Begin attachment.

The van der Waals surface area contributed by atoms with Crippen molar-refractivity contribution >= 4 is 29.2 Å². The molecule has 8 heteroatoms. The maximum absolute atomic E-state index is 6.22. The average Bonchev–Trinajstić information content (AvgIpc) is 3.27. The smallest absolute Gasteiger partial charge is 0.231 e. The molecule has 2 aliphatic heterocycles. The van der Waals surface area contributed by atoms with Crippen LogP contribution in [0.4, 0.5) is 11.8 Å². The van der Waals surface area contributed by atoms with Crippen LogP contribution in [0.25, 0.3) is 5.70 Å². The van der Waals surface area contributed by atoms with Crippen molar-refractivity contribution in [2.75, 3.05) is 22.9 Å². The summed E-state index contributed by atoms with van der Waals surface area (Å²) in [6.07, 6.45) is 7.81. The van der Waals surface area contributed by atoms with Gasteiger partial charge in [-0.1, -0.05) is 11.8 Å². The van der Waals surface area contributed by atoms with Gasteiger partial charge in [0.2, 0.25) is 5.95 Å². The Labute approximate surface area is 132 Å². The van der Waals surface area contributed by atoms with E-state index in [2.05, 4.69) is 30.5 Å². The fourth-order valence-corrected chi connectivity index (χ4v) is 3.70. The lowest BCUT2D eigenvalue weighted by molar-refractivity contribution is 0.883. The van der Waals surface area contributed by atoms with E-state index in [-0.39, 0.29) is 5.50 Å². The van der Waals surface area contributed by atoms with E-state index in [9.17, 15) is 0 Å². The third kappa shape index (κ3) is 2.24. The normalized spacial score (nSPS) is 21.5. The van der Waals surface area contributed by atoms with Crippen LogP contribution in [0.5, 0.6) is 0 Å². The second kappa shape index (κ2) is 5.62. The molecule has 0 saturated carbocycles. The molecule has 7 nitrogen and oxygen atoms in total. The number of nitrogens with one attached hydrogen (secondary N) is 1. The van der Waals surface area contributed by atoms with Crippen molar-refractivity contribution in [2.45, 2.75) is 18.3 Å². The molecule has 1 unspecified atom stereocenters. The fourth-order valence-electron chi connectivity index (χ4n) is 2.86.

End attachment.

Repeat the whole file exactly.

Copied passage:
The van der Waals surface area contributed by atoms with Crippen molar-refractivity contribution >= 4 is 29.2 Å². The molecule has 8 heteroatoms. The maximum absolute atomic E-state index is 6.22. The average Bonchev–Trinajstić information content (AvgIpc) is 3.27. The smallest absolute Gasteiger partial charge is 0.231 e. The molecule has 2 aliphatic heterocycles. The van der Waals surface area contributed by atoms with Crippen LogP contribution in [0.4, 0.5) is 11.8 Å². The van der Waals surface area contributed by atoms with Crippen LogP contribution in [0.25, 0.3) is 5.70 Å². The van der Waals surface area contributed by atoms with Crippen molar-refractivity contribution in [2.75, 3.05) is 22.9 Å². The summed E-state index contributed by atoms with van der Waals surface area (Å²) in [6.07, 6.45) is 7.81. The van der Waals surface area contributed by atoms with Gasteiger partial charge in [-0.1, -0.05) is 11.8 Å². The van der Waals surface area contributed by atoms with Gasteiger partial charge in [0.2, 0.25) is 5.95 Å². The Labute approximate surface area is 132 Å². The van der Waals surface area contributed by atoms with E-state index in [2.05, 4.69) is 30.5 Å². The fourth-order valence-corrected chi connectivity index (χ4v) is 3.70. The lowest BCUT2D eigenvalue weighted by molar-refractivity contribution is 0.883. The van der Waals surface area contributed by atoms with E-state index in [-0.39, 0.29) is 5.50 Å². The van der Waals surface area contributed by atoms with E-state index in [9.17, 15) is 0 Å². The third kappa shape index (κ3) is 2.24. The normalized spacial score (nSPS) is 21.5. The van der Waals surface area contributed by atoms with Crippen LogP contribution in [0.5, 0.6) is 0 Å². The second kappa shape index (κ2) is 5.62. The molecule has 0 saturated carbocycles. The molecule has 7 nitrogen and oxygen atoms in total. The number of nitrogens with one attached hydrogen (secondary N) is 1. The van der Waals surface area contributed by atoms with Crippen molar-refractivity contribution in [2.45, 2.75) is 18.3 Å². The molecule has 1 unspecified atom stereocenters. The fourth-order valence-electron chi connectivity index (χ4n) is 2.86.